Posts

Comments

Get Posts by E-mail

Archive for June, 2012

[3ACTS] Lucky Cow

So I took a page out of Bryan Meyer's blog and turned it into this three-act task.

Two release notes here:

This task isn't worth much if you don't start with intuition. You should point to this image and ask your students to intuit the location of a fair horizontal cut. At the moment, I think my best option is to print out that frame and pass it out to students so they can each draw their own lines. What I need, though, is a digital system where students can adjust that line precisely to their liking and then tap submit.

After that, the students see a composite of their classmates' guesses.

This does two things. One, it ratchets up engagement. We want to know what the answer is and who guessed closest. Two, the mathematical model gets a lot of credibility when its solution falls right in the middle of our field of guesses.

This task isn't worth much if you don't end with generalization. The initial task sets the hook, but it resolves quickly into computation. Where this task (and others like it) light up the board is when we say, "Okay, now tell me where to make the cut for any size wedge of cheese. Any angle. Any radius."

The ideal outcome on a digital device is that the student comes up with an abstract function with respect to theta and r, enters it into the device, and then that abstraction gets concretized right on the original image. The student sees the result of her model on a dynamic cheese wedge. She adjusts the theta slider and sees both the wedge and the cut adjust dynamically according to her function.

That's the ladder of abstraction right there — from intuition to generalization.

Featured Commentary

There's an interesting back-and-forth in the comments with one side claiming that the obviousness of the vertical cut makes the horizontal cut kind of contrived and another side saying it doesn't matter.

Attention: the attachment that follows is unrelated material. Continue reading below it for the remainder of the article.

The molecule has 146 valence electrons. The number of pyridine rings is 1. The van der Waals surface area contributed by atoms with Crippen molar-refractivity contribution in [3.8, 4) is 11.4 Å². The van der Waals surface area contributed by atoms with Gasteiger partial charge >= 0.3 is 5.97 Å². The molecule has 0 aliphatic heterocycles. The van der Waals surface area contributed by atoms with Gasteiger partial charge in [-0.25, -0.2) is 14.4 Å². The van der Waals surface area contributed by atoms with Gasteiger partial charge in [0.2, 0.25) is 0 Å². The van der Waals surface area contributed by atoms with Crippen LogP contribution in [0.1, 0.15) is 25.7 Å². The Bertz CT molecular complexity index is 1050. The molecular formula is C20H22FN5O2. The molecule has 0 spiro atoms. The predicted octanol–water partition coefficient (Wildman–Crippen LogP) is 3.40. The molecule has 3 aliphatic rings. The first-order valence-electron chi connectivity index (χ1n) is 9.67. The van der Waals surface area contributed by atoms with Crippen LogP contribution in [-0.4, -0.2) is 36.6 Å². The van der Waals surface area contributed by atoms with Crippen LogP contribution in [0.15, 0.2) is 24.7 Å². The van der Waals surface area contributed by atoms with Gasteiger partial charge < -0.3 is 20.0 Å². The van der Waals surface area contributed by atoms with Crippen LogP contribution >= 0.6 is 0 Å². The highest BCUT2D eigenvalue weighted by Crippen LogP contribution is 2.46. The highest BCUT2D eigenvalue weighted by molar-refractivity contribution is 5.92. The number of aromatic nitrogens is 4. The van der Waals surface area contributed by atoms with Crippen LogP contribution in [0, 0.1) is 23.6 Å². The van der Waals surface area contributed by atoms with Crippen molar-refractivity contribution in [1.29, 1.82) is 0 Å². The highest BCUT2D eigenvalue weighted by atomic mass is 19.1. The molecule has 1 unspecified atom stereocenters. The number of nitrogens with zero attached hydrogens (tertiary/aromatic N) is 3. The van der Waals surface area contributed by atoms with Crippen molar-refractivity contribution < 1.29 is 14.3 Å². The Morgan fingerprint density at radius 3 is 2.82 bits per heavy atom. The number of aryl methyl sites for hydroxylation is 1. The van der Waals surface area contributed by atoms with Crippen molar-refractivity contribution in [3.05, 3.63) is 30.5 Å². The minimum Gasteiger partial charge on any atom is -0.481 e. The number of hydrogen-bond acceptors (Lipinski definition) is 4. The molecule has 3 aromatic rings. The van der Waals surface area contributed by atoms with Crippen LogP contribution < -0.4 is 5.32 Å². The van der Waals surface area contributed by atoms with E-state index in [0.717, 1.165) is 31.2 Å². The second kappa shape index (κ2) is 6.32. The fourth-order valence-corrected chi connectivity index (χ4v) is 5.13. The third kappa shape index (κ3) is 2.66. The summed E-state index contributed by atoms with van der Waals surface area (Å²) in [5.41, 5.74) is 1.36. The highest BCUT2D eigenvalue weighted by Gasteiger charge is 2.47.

Sal Khan, responding to our #mtt2k contest in a (paywalled) article in the Chronicle of Higher Education:

There’s always the critique that Khan Academy is not pedagogically sound, that we’re procedural-based, focusing on mechanics without base understanding but I actually think we’re the exact opposite of that.

[..]

With procedural, worked problems: That’s how I learned, that’s how everyone I knew learned. But we do have videos explaining the ‘why’ of things, like borrowing, or highly rigorous concepts like college-level linear algebra, so it’s kind of weird when people are nitpicking about multiplying negative numbers.

Maybe something got lost in the edit, but I can't seem to reconcile those two statements. On one line, Khan Academy is the opposite of procedural learning. In the next paragraph, Khan offers a full-throated endorsement of procedural learning through worked examples.

We will never say that our visual library is perfect. And we’re constantly trying to improve. But I think it’s a straw-man argument to pick one video and say, ‘This is a procedural video, it is not conceptual, they’re all like this, these people don’t have an understanding of pedagogy.’ That is, frankly, a bit arrogant and disparaging.

The statement "this should have been better" isn't the same as "this should have been perfect." Khan has god-knows-how-many videos at this point, some of which he made with only his cousins in mind, and we should expect a wide distribution of quality.